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3 Ways Globalization Has Changed Local Leadership

To be a Millennial is to have come of age in a rapidly developing technological landscape. One of the positive results of this has been to make the world a smaller place. We each have greater access to international marketplaces, communities, and relationships than at any other point in history. The rapid rise in globalization over the last 3 decades has created some unique challenges that come along with these benefits.

As Millennials are now taking positions of leadership across private and public sectors, it’s important to look at how this globalization affects the role on a local level. This is an era unlike any other to come before it. To have the most positive impact, we need to examine what it means to be an effective leader today and how contemporary approaches can help overcome hurdles.

We’re going to look at just a few of the ways globalization has changed local leadership.

Mutual Responsibility

The first aspect to consider about how globalization has impacted local leadership is a greater sense of mutual responsibility. As our world has become smaller and more connected, more of us have gained insights into the challenges faced by communities across the planet. We have access to evidence of not just how the ethics behind business operations and decisions have knock-on effects in our immediate vicinity but to citizens of far-flung countries and in strained socioeconomic positions. In this way, globalization has made it clear local leaders everywhere have to act in ways that prioritize high ethical, environmental, and social standards for the betterment of everyone.

This has become particularly evident during the COVID-19 pandemic. The need to mitigate the negative and often deadly consequences has required a great deal of cooperation between local and international healthcare leaders. The events have served to highlight how problems can move beyond national borders, resulting in consequences that are not just directly medical but economic, sociological, and political in nature. As such, local health leaders today have to focus on what other aspects of modern life can present similar global problems — obesity and mental health alongside other contagious pathogens. Their mutual global responsibility is to educate the public and share research and resources to make sure the consequences are limited.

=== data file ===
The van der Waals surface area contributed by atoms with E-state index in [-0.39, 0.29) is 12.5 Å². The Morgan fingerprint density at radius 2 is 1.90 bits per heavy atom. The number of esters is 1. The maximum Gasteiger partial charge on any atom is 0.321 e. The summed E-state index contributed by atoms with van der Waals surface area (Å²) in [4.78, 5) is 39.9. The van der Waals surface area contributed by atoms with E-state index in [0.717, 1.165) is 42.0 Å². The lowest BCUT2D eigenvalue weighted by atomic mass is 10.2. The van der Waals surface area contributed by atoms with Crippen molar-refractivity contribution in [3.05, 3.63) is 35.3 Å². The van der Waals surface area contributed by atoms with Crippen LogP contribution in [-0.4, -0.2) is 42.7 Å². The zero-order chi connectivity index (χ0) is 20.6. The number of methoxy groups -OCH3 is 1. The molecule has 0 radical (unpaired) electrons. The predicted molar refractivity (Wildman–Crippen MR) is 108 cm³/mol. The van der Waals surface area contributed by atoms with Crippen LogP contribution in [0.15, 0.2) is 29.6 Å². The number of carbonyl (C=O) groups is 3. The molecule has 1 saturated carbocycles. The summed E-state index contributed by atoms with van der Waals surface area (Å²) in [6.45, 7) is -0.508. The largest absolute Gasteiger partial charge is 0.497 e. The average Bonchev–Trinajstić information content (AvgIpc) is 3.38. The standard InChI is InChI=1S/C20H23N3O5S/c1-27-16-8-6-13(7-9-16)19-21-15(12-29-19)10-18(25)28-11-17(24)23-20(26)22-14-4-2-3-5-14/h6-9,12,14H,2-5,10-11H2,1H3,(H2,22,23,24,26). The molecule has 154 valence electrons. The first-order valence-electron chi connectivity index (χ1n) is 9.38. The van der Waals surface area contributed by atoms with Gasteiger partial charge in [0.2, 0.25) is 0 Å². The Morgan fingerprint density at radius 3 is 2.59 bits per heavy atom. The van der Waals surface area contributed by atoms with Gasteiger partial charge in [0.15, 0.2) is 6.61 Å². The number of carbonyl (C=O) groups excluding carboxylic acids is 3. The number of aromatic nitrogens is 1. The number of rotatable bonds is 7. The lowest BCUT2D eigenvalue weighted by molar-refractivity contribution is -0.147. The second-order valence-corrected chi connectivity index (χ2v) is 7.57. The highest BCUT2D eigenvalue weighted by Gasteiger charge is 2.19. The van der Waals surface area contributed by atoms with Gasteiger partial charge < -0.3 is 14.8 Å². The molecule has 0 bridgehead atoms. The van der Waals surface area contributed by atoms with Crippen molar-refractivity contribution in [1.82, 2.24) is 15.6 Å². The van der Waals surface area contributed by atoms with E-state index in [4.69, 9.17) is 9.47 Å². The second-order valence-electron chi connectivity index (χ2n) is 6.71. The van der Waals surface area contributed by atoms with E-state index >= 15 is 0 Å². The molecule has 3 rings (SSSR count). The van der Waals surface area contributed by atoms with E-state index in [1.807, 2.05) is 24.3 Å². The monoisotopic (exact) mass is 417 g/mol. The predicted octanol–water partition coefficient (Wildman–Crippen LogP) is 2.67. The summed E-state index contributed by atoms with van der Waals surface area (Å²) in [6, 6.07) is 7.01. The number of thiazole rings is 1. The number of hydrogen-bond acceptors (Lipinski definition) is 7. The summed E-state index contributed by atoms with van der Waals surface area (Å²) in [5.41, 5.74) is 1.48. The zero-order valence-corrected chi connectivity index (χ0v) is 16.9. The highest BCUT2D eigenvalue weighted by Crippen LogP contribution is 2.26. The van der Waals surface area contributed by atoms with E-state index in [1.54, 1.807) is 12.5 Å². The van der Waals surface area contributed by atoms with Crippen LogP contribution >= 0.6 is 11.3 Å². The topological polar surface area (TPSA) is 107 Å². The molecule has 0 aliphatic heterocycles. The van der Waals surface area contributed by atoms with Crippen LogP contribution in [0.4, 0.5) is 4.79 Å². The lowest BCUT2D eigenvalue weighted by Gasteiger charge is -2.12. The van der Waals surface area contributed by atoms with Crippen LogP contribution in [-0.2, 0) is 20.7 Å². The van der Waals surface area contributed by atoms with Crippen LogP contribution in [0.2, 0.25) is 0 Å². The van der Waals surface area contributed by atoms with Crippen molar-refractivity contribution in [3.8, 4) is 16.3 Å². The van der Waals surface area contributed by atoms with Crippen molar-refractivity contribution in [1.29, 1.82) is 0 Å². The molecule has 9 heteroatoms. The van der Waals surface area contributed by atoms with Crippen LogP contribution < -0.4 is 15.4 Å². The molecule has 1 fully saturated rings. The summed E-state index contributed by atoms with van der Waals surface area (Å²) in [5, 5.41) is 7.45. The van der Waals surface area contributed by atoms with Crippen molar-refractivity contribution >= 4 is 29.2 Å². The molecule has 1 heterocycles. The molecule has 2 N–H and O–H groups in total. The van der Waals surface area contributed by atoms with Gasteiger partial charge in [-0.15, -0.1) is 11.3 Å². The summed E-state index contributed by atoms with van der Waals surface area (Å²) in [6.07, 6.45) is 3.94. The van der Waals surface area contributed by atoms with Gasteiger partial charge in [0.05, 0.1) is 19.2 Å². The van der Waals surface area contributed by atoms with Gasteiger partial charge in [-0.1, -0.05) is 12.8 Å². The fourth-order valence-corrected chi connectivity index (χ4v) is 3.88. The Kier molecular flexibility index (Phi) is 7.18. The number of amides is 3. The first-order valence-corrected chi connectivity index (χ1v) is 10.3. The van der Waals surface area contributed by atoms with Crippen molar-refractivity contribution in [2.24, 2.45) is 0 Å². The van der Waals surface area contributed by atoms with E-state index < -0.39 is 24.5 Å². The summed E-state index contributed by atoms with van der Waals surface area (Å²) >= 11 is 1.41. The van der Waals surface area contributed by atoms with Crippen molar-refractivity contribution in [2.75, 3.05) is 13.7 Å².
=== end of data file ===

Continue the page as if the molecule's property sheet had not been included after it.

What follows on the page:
Technological Expectations

There’s no doubt the development of our digital age has been a driving force behind globalization. The course of the last couple of decades has seen us reach a point at which most people have access to some form of advanced digital technology. However, from a local leadership perspective, this also means there are expectations to make certain their businesses, organizations, and communities are keeping up. Non-compatibility with the systems of others can result in being left behind as the rest of the world progresses.

This isn’t just evident in private companies’ imperative to remain commercially competitive. Local governments are looking for infrastructure to provide free wifi in public spaces or support fiber broadband to residential properties, or else see their communities fall behind and miss out on tourism and business visitors. Globalization has also served to showcase cities that use technology to make their public transport systems more efficient, greener, cheaper, and more efficient. It is clear tools like self-driving buses, elevated caterpillar trains, and electric vehicles can help to address the economic and social challenges faced by communities. As such, local leaders are increasingly expected to adopt and explore these to improve their citizens’ quality of life.

Emotional Intelligence

Globalization has made our fellow humans far more visible than at almost any other time in history. We have a real-time window on how individuals, communities, and marginalized populations are still experiencing a great deal of suffering. Our connections have created a shared experience in which similarities of challenges across borders are evident and forged a deeper understanding of the extent to which such issues impact lives. It has also resulted in a greater demand for global and local leaders alike to exhibit more emotional intelligence in their activities to help address these issues.

This isn’t just a case of addressing the big issues associated with racial inequality and poverty — although these are certainly important aspects. It’s also about bringing understanding of these elements into the day-to-day operations of the leadership role being played. It means approaching challenges with a sense of empathy rather than the aggression that has created toxic landscapes in the past. It means making genuine connections to build trust in a way that helps everyone involved to feel supported, heard, and empowered to succeed.


Globalization has been a powerful tool for our contemporary way of life and this is reflected in how it has changed local leadership. Millennials in leadership roles need to exhibit globally responsible activities and maintain high technological standards. Perhaps above all else, the challenges of the world we live in demands leaders that are emotionally intelligent and strive for the betterment of everyone they interact with.


Author Bio

Ainsley Lawrence is a freelance writer with an interest in topics related to how education, business, and technology intersect with the personal. She enjoys travelling to beautiful places and learning more about her cultural and environmental surroundings. You can connect with Ainsley on Twitter and Contently.




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